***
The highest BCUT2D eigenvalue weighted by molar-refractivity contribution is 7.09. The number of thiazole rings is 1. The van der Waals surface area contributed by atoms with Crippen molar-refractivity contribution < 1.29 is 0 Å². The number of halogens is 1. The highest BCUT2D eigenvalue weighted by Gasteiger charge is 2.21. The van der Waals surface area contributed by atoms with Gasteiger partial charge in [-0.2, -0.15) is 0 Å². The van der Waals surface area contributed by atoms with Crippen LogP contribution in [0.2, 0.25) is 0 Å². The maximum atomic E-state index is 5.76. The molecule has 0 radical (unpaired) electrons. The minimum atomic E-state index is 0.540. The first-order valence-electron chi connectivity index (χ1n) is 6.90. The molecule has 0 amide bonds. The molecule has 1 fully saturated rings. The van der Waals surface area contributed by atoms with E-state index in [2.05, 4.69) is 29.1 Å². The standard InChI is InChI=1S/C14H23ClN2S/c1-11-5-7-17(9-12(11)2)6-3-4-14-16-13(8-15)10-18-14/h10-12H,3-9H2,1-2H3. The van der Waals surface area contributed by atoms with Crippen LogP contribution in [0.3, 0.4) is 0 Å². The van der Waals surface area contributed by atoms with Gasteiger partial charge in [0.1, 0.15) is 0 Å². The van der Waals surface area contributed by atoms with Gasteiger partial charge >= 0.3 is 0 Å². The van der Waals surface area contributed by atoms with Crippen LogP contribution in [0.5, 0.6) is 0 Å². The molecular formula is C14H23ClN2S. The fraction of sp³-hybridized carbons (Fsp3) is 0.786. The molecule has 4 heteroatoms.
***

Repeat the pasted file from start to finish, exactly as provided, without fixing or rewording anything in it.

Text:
The highest BCUT2D eigenvalue weighted by molar-refractivity contribution is 7.09. The number of thiazole rings is 1. The van der Waals surface area contributed by atoms with Crippen molar-refractivity contribution < 1.29 is 0 Å². The number of halogens is 1. The highest BCUT2D eigenvalue weighted by Gasteiger charge is 2.21. The van der Waals surface area contributed by atoms with Gasteiger partial charge in [-0.2, -0.15) is 0 Å². The van der Waals surface area contributed by atoms with Crippen LogP contribution in [0.2, 0.25) is 0 Å². The maximum atomic E-state index is 5.76. The molecule has 0 radical (unpaired) electrons. The minimum atomic E-state index is 0.540. The first-order valence-electron chi connectivity index (χ1n) is 6.90. The molecule has 0 amide bonds. The molecule has 1 fully saturated rings. The van der Waals surface area contributed by atoms with E-state index in [2.05, 4.69) is 29.1 Å². The standard InChI is InChI=1S/C14H23ClN2S/c1-11-5-7-17(9-12(11)2)6-3-4-14-16-13(8-15)10-18-14/h10-12H,3-9H2,1-2H3. The van der Waals surface area contributed by atoms with Crippen LogP contribution in [0.3, 0.4) is 0 Å². The van der Waals surface area contributed by atoms with Gasteiger partial charge in [0.1, 0.15) is 0 Å². The van der Waals surface area contributed by atoms with Gasteiger partial charge >= 0.3 is 0 Å². The van der Waals surface area contributed by atoms with Crippen LogP contribution in [0.5, 0.6) is 0 Å². The molecular formula is C14H23ClN2S. The fraction of sp³-hybridized carbons (Fsp3) is 0.786. The molecule has 4 heteroatoms.